I’m sticking with my story; it’s all true. But I over-looked a new feature in version 3. Sometimes I want to do a quick survey of my lexicons on a given word, but I don’t need all the other searches and features of the Bible Word Study report. Of course, I could manage my preferences and turn off most of the sections of the Bible Word Study report until I stream-lined it for the task at hand, but then I’d have to reset my preferences the next time I wanted to dig deeper. As it turns out, there is a fast way to execute all my KeyLinks on a given word while making use of the KeyLink look-up tables for increased accuracy: the KeyLink Summary report.

As an example, open one of the newer Hebrew Bibles (such as the Westminster 4.2 morphology or the Andersen-Forbes Analyzed Text) and go to Psalm 19:9. Let’s say we wanted to check out what our lexicons had to say about the word ‘pure’ (bar in Hebrew). We only care about the entries for bar that mean ‘pure’; we don’t want to read about when it means ‘son’ or ‘grain’ or ‘field’ or a ‘soothsayer’ or a ‘cargo ship’. Right click the word and choose ‘Selected Text’ and then select the Hebrew word with the term ‘(Lemma)’ after it. (‘Lemma’ indicates that you are working with the dictionary form of the word. Selecting this form also makes use of the KeyLink look-up tables, if they are present.) Now click on ‘KeyLink Summary’.

Your exact results will vary depending on what lexicons you own, the order of your KeyLink preferences and whether or not you’ve downloaded the new texts and lexicons that are part of version 3.0 or, even better, the beta version 3.0a. But you should see something like this:

In the screenshot, I’ve clicked the plus signs next to the top three articles in order to be able to read their articles right in the summary report. You can see that we’ve landed on the correct homograph on the expanded examples. (Some of the other lexicons don’t have look-up tables yet, so they still link on spelling alone. Most of the prestigious lexicons have completed look-up tables for version 3.0a, but other lexicons are still works in progress.) You can navigate directly to the lexicon articles themselves just by clicking on the title of the lexicon. That way you can follow any links in the lexicon, or read surrounding articles, or execute searches against the lexicon.

Clicking the word ‘More’ will expand the report to execute more KeyLinks further down your list of KeyLink preferences.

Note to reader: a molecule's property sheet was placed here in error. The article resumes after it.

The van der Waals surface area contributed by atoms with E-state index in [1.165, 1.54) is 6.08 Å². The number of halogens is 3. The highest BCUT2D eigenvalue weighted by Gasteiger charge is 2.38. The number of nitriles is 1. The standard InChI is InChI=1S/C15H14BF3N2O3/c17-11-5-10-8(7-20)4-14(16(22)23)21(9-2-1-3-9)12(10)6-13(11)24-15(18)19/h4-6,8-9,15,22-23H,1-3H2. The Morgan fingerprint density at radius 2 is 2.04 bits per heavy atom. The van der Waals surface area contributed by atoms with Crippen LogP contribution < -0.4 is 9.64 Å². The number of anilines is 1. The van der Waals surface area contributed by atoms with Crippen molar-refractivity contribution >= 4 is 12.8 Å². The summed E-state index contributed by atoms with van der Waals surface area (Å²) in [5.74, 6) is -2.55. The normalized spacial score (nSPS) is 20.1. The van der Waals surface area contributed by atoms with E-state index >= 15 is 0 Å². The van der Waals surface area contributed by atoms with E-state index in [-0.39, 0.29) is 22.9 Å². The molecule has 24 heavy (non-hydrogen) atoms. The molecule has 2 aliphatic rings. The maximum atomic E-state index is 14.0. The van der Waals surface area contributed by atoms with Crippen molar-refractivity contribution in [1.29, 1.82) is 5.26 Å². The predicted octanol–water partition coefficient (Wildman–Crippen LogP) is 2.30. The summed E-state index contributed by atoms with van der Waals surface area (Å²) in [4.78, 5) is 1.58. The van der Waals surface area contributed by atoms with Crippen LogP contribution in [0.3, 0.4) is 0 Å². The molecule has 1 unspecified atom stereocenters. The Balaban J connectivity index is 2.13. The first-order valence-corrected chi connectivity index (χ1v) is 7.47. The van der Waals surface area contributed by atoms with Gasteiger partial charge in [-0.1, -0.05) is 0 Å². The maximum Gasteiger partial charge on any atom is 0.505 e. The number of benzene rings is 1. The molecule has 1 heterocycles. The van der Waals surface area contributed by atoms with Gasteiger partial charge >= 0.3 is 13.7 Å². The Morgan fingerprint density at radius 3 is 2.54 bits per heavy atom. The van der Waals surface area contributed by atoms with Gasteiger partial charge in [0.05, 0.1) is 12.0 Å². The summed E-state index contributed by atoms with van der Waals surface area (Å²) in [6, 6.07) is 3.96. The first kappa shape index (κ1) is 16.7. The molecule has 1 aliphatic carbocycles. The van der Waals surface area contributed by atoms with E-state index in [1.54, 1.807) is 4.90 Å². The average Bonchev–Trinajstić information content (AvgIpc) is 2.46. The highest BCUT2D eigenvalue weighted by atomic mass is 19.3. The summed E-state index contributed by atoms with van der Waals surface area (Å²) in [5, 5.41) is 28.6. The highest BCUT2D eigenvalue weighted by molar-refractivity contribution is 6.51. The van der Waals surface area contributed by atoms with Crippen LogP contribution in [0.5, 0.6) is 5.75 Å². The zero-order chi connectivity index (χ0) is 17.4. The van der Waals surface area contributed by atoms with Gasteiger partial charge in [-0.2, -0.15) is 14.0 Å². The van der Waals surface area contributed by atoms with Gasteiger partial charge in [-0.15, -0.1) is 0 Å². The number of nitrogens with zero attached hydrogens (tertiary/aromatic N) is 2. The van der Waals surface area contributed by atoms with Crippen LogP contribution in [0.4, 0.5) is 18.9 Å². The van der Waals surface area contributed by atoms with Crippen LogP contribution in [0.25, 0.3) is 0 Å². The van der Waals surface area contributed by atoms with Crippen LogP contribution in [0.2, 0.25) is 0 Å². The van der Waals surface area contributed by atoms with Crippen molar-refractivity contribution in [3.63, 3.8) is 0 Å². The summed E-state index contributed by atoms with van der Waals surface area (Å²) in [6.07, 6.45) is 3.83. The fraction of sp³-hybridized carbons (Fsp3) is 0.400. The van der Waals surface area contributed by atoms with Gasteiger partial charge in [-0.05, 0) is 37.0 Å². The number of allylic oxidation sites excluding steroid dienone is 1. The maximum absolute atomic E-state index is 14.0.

That’s it: the KeyLink Summary is a simple, one-purpose tool for quickly surveying your lexicons.

A More Advanced Syntax Search

In yesterday’s post, Dr. Heiser demonstrated a simple example of using the Bible Word Study report with the syntax databases to get answers to syntax questions without ever learning how to write a syntax query manually, showing how even people who don’t know Greek or Hebrew can use these databases to make connections between verses. However, if you learn how to compose your own syntax queries, you can learn to ask a wider range of questions about the Bible. In today’s example, Michael uses the syntax databases to find hits that would take hours to sort through with the older generation of tools.

One of the Hebrew terms for God is Elohim. The ‘im’ ending is morphologically plural, but almost everywhere in the Hebrew bible, the verbs associated with Elohim are singular in number, making it clear that these are references to God, not the plural ‘gods’. Dr. Heiser has done a lot of research in the field of Israelite religion, so when he was learning about syntax databases, one of the first questions he asked was: where does Elohim appear as the subject of a plural verb? He knew that instances of this phenomenon might be theologically or exegetically significant and was quite familiar with several examples, but had never encountered a published list of every time this happens.

Knowing if ‘Elohim’ is the subject of a verb in a given sentence, rather than an object for example, is a syntax question. Without access to syntax tags, one could search for every plural verb that occurs in the same verse as the word Elohim. One would get over 3400 hits (i.e. words returned) in 1057 verses. Only a small fraction of those verses are useful, though, and wading through 1057 verses isn’t a small chore. One might be able to get really creative with filters, and start ruling out verses where certain words occur immediately before Elohim that would typically indicate that Elohim is something other than the subject of the sentence. This approach of simulating syntax using only morphological or lexical form tags is a rather blunt instrument, but I’ve used it in the past to narrow my search results. In capable hands, this blunt instrument can save time over manually checking thousands of hits, but there is now a better way.

Click here to watch the video.

Syntax Resources and Topical Sermons

Today’s guest blogger is Dr. Michael Heiser, our Academic Editor.

In a previous posting, I shared some thoughts on what syntax databases mean for the English-only reader, stressing that the new syntax databases in several Libronix 3.0 collections are hardly the exclusive domain of scholars.

Here I want to offer a practical illustration of their value for coming up with topical sermons that are rooted in grammatical relationships (believe it or not!). Anyone interested in relationships between words (i.e., syntax) understands that just knowing that God is the subject of a certain verb that has a certain object can yield some penetrating insights for sermon material and Bible study.

The video linked below illustrates this simple, down-to-earth benefit of tapping into our revolutionary syntactical resources for those outside the scholarly fraternity.

Click here to see a Topical Sermon Using Syntax (Flash, 12:52).